So This Is Tesla’s Secret Weapon?

By TradeSmith Editorial Staff

This week, Elon Musk announced that Tesla was building an android to complete repetitive and dangerous work tasks. Musk did not say how much it would cost, but the robot quickly fueled reminders of the film “Blade Runner”at best or nightmares at worst, depending on how you handled this image.

It’s another engineering marvel that Tesla has added to its arsenal. In recent years, Musk — best known for his company’s electric automobiles — has unveiled a tunnel construction company, cybertrucks, advancements in solar energy, and, of course, flamethrowers.

But there’s another massive project that has investors quite optimistic about the company’s future: battery technology.

Today, I want to highlight a few advancements in its battery storage business and explain why Tesla is quickly maturing into more than just a car company.

Tesla Versus Volkswagen

One of the great puzzles for Tesla bears in recent years has centered around the automotive business.

Tesla has been the world’s largest producer of electric vehicles (EVs) for years. However, the German automotive powerhouse Volkswagen is expected to surpass Tesla in EV production in the next few years. According to a Volkswagen executive, this move by the German firm could come as soon as 2023.

So, how does Tesla trade at a P/E ratio above 369, while Volkswagen’s is just 7.77?

How does Volkswagen trade at a price-to-tangible book value under 1, while Tesla’s price-to-tangible book value is 28.58?

Seriously, Volkswagen is worth less than the sum of its parts, but Tesla is worth more than 28 times its tangible assets’ value?

This suggests that either investors have made an egregious error in judgment, or they anticipate an incredible wave of growth and expansion by Tesla. Volkswagen is a great company, but it does remain a one-trick pony in the automotive sector.

Why are Tesla investors willing to pay more than $700 per share?

It’s not the automobiles, it’s…

Tesla’s Grid Power

When Musk unveiled his android last week, he argued that it would profoundly impact the economy.

Most of Tesla’s innovations feel fantastical. But with enough brainpower and advancements in technology, the company continues to bring forward staggering innovation.

The company has been well ahead of almost everyone on climate technology. Right now, venture capital companies are pouring more and more money into technology to reduce carbon emissions, mitigate climate events, and alter the way that energy is produced and stored.

Over the first six months of 2021, venture capital companies invested $14.2 billion in climate technologies. According to PitchBook, that figure is on pace to shatter the annual record set in 2018 of $17.9 billion in climate tech investment.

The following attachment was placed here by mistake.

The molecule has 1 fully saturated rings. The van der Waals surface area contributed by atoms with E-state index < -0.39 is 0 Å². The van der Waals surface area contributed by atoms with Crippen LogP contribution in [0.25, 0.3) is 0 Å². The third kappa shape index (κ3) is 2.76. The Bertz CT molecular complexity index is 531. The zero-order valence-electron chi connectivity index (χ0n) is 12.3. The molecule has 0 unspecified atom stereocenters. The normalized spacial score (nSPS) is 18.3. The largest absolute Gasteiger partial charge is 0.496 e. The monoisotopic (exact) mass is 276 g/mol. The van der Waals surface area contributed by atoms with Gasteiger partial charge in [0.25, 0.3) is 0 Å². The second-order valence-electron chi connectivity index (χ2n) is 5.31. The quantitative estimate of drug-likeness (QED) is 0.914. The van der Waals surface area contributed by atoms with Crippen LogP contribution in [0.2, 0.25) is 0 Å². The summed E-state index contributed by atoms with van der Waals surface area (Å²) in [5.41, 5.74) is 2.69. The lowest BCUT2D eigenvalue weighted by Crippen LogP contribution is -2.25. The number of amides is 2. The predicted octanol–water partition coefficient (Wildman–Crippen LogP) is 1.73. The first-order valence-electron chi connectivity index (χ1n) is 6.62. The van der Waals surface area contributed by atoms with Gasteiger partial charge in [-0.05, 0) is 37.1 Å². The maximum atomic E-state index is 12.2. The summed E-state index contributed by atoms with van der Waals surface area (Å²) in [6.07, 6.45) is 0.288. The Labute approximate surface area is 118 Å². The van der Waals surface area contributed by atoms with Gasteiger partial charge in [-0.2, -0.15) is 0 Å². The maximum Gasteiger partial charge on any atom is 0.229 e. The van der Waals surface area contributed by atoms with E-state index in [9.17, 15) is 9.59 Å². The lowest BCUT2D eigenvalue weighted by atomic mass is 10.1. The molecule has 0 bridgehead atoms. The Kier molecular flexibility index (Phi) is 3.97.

One of the hottest investment avenues is in the energy storage space. The capacity for new energy storage systems is expected to be five times larger than what we witnessed in 2020. But it’s clear to me that all of this early-stage money is chasing Tesla.

Tesla owns a subsidiary called Gambit Energy Storage, and it has created a 100-megawatt energy storage facility that could plug directly into the Texas state energy infrastructure. The result would be enough stored energy to power 20,000 homes on a hot day if the rest of the power grid buckles.

Tesla would store energy for the grid companies and then sell the electricity when prices get high or emergencies impact regular transmission.

This couldn’t be a more timely pursuit. In the wake of the massive cold snap that took down the Texas energy grid earlier this year, and the recent storms that battered the Northeast, backup power generation will be critical in the future. And it’s not just because of potential weather events. It’s also needed to store energy produced by non-carbon-based energy systems.

Before the Texas project launched, Tesla created a battery project beside a wind farm in Southern Australia. When launched, the 100-megawatt project was the largest battery product in the world and could collect and store energy produced from nearby windmills.

This project came a year after the South Australia region experienced a near-complete blackout due to a massive weather event that produced two tornadoes and nearly 80,000 lightning strikes. Tesla’s goal was to reestablish power in the region in less than 100 days by using its Powerpack lithium-ion batteries.

It completed the project in about 60 days.

The Future of Energy

Tesla’s energy division continues to create new battery systems across the United States. For example, its 20-megawatt battery system supports grid operations in Southern California, a region that faces a reckoning for hydroelectric power due to dwindling water supplies. It also has created a 182.5-megawatt system in the San Francisco Bay region to assist the Pacific Gas and Electric Company (PG&E), which has faced incredible challenges since the wildfires ravaged the area a few years ago.

According to research firm Piper Sandler, Tesla’s energy business represents 6% of its revenue today. However, it projects that the energy division may account for up to 30% of revenue by 2030.

Tesla is one of the most-watched stocks on Wall Street. At TradeSmith Finance, we’re always watching Tesla stock. It’s very volatile.

Right now, TradeSmith Finance shows that Tesla is a Buy in the Green Zone. However, investors should be cautious given that the stock is in a side-trend and has a VQ of 52.17%, which indicates sky-high risk.

Tesla offers immense upside thanks to its innovation and engineering prowess. If you’re going to buy into the stock, be sure to follow our signals to protect your profits and your principal.

I’ll be back tomorrow to talk more about other innovative companies.